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December 14, 2011

Favorite Short Story Collections of 2011

These are the short fiction collections I have recommended most to blog readers, friends, and family throughout the year.

All links go to the authors' contributions to the Book Notes series or my 52 Books, 52 Weeks review. I have reposted my original review below each book.

What was your favorite short story collection of 2011?

The Book of Life by Stuart Nadler

Stuart Nadler's debut story collection The Book of Life, one of the year's finest, is filled with keen observations of everyday lives, refreshing dark humor, and the struggle between tradition and modern life.

East of the West by Miroslav Penkov

I was first introduced to the fiction of Miroslav Penkov through his Eudora Welty Fiction Prize-wining story "Buying Lenin," which appeared in the 2008 Best American Short Stories anthology and easily won my heart. His debut collection East of the West offers tales of everyday Bulgarians, both at home and abroad. These are powerful short stories, but taken together their brilliance magnifies with a skillful combination of humor and pathos.

The Great Frustration by Seth Fried

Seth Fried's debut story collection The Great Frustration is often dark, funny, and absurd at the same time, a promising and entertaining first book from a truly gifted author.

Light Lifting by Alexander MacLeod

In his short story collection Light Lifting, Alexander MacLeod wonderfully magnifies and illustrates the weight of everyday life.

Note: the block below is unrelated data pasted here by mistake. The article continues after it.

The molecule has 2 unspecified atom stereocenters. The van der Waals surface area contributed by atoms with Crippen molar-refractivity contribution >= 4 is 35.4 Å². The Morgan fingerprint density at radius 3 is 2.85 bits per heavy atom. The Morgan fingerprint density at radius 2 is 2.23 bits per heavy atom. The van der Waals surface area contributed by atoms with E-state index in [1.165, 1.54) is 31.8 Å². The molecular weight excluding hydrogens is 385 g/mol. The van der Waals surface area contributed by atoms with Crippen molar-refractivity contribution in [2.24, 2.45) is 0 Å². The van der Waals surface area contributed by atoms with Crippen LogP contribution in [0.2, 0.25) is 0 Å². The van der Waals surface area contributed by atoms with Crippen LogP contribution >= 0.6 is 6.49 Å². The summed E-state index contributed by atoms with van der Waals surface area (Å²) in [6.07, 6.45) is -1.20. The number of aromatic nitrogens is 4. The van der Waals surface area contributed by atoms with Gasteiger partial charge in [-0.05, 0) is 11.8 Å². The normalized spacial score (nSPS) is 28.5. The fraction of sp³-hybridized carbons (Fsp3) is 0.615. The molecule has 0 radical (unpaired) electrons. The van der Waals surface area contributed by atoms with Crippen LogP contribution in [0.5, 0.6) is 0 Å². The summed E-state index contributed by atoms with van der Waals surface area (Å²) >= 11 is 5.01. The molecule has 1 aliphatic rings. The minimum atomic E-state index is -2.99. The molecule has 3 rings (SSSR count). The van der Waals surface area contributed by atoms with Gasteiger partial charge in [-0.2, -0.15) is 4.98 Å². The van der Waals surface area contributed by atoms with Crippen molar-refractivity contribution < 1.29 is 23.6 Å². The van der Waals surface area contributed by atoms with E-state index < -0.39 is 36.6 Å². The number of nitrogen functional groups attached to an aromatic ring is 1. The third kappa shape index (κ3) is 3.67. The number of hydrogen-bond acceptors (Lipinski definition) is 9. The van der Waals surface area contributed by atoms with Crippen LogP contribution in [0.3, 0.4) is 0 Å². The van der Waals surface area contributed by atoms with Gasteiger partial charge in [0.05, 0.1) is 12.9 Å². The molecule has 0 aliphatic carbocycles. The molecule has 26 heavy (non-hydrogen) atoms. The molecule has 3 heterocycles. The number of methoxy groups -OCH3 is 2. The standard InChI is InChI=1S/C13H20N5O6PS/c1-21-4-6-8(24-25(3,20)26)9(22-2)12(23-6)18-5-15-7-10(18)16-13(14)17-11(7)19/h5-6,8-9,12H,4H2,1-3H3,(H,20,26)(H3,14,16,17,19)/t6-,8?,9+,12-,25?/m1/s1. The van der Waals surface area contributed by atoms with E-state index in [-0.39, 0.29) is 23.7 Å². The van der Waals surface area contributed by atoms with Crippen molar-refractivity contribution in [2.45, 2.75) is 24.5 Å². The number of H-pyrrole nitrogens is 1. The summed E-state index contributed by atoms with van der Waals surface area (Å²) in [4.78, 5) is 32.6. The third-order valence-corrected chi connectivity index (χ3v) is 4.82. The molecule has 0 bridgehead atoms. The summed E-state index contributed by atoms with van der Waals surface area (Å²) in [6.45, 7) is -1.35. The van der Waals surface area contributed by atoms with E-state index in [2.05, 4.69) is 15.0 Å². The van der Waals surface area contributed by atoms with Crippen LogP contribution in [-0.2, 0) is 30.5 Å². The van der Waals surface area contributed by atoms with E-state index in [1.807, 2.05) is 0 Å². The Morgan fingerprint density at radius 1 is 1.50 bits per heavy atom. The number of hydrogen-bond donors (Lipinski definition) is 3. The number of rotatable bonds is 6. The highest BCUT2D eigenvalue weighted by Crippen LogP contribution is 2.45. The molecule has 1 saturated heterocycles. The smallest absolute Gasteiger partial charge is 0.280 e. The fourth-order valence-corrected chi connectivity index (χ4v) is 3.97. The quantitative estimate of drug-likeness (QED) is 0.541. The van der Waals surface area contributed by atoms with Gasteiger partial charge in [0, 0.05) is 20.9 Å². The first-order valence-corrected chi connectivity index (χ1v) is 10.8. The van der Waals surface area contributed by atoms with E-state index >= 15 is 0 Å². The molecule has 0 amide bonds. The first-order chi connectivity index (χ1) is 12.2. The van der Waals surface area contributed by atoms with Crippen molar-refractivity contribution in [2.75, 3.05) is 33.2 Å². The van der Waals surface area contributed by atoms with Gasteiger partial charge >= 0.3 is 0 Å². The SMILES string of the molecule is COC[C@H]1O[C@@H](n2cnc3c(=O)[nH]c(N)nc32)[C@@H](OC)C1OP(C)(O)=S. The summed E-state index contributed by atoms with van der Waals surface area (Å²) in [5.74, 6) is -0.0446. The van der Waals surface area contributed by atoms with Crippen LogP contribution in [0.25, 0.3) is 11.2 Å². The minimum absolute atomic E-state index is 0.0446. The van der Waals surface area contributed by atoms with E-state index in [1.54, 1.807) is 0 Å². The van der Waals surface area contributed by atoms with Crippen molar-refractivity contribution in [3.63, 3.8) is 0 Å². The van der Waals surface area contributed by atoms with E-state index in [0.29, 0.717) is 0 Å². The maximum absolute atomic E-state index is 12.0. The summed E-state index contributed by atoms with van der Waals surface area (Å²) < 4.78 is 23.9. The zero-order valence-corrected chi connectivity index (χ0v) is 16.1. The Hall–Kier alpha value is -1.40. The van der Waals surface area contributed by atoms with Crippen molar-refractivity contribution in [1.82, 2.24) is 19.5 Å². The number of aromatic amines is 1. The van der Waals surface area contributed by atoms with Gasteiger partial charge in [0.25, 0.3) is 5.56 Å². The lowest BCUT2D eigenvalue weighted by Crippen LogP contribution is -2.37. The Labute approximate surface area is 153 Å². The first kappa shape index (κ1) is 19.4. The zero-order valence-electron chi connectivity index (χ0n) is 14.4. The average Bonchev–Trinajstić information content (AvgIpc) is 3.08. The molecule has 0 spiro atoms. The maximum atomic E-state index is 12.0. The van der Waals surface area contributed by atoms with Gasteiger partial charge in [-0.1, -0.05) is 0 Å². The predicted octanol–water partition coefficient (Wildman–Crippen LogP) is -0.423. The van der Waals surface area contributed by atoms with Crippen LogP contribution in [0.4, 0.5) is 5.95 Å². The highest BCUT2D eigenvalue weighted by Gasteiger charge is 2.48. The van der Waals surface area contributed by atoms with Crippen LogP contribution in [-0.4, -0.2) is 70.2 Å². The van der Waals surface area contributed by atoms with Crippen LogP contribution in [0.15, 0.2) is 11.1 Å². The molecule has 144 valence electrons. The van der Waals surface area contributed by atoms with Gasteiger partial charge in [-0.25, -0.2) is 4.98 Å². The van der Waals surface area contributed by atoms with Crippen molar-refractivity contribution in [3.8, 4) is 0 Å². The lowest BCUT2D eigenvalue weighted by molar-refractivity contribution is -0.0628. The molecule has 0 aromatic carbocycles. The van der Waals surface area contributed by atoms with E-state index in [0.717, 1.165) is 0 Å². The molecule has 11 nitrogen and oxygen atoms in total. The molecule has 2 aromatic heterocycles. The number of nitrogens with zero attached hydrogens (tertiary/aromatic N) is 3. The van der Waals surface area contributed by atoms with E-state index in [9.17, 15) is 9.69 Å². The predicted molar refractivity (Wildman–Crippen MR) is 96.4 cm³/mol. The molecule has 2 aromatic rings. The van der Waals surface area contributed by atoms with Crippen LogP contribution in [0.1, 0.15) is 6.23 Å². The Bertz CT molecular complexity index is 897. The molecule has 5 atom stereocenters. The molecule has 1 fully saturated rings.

Other People We Married by Emma Straub

A couple of years ago I received a review copy of Emma Straub's book Fly-over State in the mail. I can only compare reading her stories for the first time with hearing that initial song from what would become your favorite band. I obsessively searched out her other stories, and she has quickly become one of my favorite writers.

In the introduction to her 2009 Book Notes piece for Fly-over State I predicted she was a "writer to watch with a strong literary future." With Other People We Married, Straub proves that the future is now. Her eye for detail combined with a keen, pervasive sense of humor bring these engaging stories to life in one of the year's finest short fiction collections.

Volt by Alan Heathcock

Alan Heathcock's short fiction collection Volt is filled with desperate characters and their heartbreaking, interconnected stories. Heathcock expertly draws a raw, intimate portrait of an American small town, character by character, and weaves their desperation and hope into one of the year's most striking short story collections.

also at Largehearted Boy:

online "best of 2011" book lists

Largehearted Boy favorite nonfiction of 2011
Largehearted Boy favorite novels of 2011

Largehearted Boy favorite short story collections of 2010
Largehearted Boy favorite short story collections of 2009
Largehearted Boy favorite short story collections of 2008

previous lists at Largehearted Boy
Antiheroines (interviews with up and coming female comics artists)
Book Notes (authors create playlists for their book)
Note Books (musicians discuss literature)
guest book reviews
musician/author interviews
52 Books, 52 Weeks book reviews